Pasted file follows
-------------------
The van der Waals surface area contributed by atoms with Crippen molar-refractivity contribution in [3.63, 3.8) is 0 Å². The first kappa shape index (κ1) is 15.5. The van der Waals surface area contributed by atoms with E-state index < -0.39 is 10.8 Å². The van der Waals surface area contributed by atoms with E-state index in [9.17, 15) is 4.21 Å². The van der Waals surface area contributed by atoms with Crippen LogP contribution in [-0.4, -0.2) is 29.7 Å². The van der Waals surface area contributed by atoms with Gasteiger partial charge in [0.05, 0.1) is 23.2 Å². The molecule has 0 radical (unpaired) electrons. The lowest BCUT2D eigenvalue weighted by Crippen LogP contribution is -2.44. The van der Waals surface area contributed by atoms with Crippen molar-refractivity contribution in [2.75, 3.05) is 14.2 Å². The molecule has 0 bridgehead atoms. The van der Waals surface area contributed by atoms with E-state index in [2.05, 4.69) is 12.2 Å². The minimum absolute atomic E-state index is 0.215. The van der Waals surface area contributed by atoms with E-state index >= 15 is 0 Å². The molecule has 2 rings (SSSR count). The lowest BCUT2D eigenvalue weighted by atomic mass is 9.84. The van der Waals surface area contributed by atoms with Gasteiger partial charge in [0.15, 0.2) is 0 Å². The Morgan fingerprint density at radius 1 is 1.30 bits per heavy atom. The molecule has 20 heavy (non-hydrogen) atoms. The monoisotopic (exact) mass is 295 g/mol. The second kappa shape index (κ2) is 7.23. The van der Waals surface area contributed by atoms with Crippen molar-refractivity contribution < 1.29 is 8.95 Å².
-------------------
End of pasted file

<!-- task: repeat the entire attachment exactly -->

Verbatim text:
The van der Waals surface area contributed by atoms with Crippen molar-refractivity contribution in [3.63, 3.8) is 0 Å². The first kappa shape index (κ1) is 15.5. The van der Waals surface area contributed by atoms with E-state index < -0.39 is 10.8 Å². The van der Waals surface area contributed by atoms with E-state index in [9.17, 15) is 4.21 Å². The van der Waals surface area contributed by atoms with Crippen LogP contribution in [-0.4, -0.2) is 29.7 Å². The van der Waals surface area contributed by atoms with Gasteiger partial charge in [0.05, 0.1) is 23.2 Å². The molecule has 0 radical (unpaired) electrons. The lowest BCUT2D eigenvalue weighted by Crippen LogP contribution is -2.44. The van der Waals surface area contributed by atoms with Crippen molar-refractivity contribution in [2.75, 3.05) is 14.2 Å². The molecule has 0 bridgehead atoms. The van der Waals surface area contributed by atoms with E-state index in [2.05, 4.69) is 12.2 Å². The minimum absolute atomic E-state index is 0.215. The van der Waals surface area contributed by atoms with E-state index >= 15 is 0 Å². The molecule has 2 rings (SSSR count). The lowest BCUT2D eigenvalue weighted by atomic mass is 9.84. The van der Waals surface area contributed by atoms with Gasteiger partial charge in [0.15, 0.2) is 0 Å². The Morgan fingerprint density at radius 1 is 1.30 bits per heavy atom. The molecule has 20 heavy (non-hydrogen) atoms. The monoisotopic (exact) mass is 295 g/mol. The second kappa shape index (κ2) is 7.23. The van der Waals surface area contributed by atoms with Crippen molar-refractivity contribution < 1.29 is 8.95 Å².